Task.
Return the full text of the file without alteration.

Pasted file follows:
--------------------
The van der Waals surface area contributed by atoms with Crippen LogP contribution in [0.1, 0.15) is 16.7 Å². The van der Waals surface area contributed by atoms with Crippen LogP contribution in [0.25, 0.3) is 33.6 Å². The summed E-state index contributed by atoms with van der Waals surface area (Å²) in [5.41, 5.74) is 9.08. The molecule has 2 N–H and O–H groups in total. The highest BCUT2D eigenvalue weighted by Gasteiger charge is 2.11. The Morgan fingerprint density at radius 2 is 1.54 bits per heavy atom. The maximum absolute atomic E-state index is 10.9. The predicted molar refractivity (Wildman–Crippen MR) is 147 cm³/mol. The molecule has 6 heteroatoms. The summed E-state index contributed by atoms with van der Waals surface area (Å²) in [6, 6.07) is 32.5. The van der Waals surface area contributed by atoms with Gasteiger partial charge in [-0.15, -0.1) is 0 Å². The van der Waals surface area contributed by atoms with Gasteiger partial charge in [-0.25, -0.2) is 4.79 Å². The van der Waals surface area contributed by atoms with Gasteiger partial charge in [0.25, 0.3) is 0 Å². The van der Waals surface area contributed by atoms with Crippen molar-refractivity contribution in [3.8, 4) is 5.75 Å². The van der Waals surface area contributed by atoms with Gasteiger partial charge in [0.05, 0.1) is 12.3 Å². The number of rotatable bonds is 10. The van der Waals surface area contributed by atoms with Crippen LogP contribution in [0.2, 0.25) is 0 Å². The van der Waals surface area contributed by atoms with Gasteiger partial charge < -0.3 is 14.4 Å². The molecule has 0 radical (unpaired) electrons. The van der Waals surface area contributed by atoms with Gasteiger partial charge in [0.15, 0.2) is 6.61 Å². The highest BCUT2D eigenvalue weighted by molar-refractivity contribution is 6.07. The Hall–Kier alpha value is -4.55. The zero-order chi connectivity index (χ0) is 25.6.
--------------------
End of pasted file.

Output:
The van der Waals surface area contributed by atoms with Crippen LogP contribution in [0.1, 0.15) is 16.7 Å². The van der Waals surface area contributed by atoms with Crippen LogP contribution in [0.25, 0.3) is 33.6 Å². The summed E-state index contributed by atoms with van der Waals surface area (Å²) in [5.41, 5.74) is 9.08. The molecule has 2 N–H and O–H groups in total. The highest BCUT2D eigenvalue weighted by Gasteiger charge is 2.11. The Morgan fingerprint density at radius 2 is 1.54 bits per heavy atom. The maximum absolute atomic E-state index is 10.9. The predicted molar refractivity (Wildman–Crippen MR) is 147 cm³/mol. The molecule has 6 heteroatoms. The summed E-state index contributed by atoms with van der Waals surface area (Å²) in [6, 6.07) is 32.5. The van der Waals surface area contributed by atoms with Gasteiger partial charge in [-0.15, -0.1) is 0 Å². The van der Waals surface area contributed by atoms with Gasteiger partial charge in [-0.25, -0.2) is 4.79 Å². The van der Waals surface area contributed by atoms with Gasteiger partial charge in [0.25, 0.3) is 0 Å². The van der Waals surface area contributed by atoms with Crippen molar-refractivity contribution in [3.8, 4) is 5.75 Å². The van der Waals surface area contributed by atoms with Gasteiger partial charge in [0.05, 0.1) is 12.3 Å². The number of rotatable bonds is 10. The van der Waals surface area contributed by atoms with Crippen LogP contribution in [0.2, 0.25) is 0 Å². The van der Waals surface area contributed by atoms with Gasteiger partial charge < -0.3 is 14.4 Å². The molecule has 0 radical (unpaired) electrons. The van der Waals surface area contributed by atoms with Gasteiger partial charge in [0.15, 0.2) is 6.61 Å². The highest BCUT2D eigenvalue weighted by molar-refractivity contribution is 6.07. The Hall–Kier alpha value is -4.55. The zero-order chi connectivity index (χ0) is 25.6.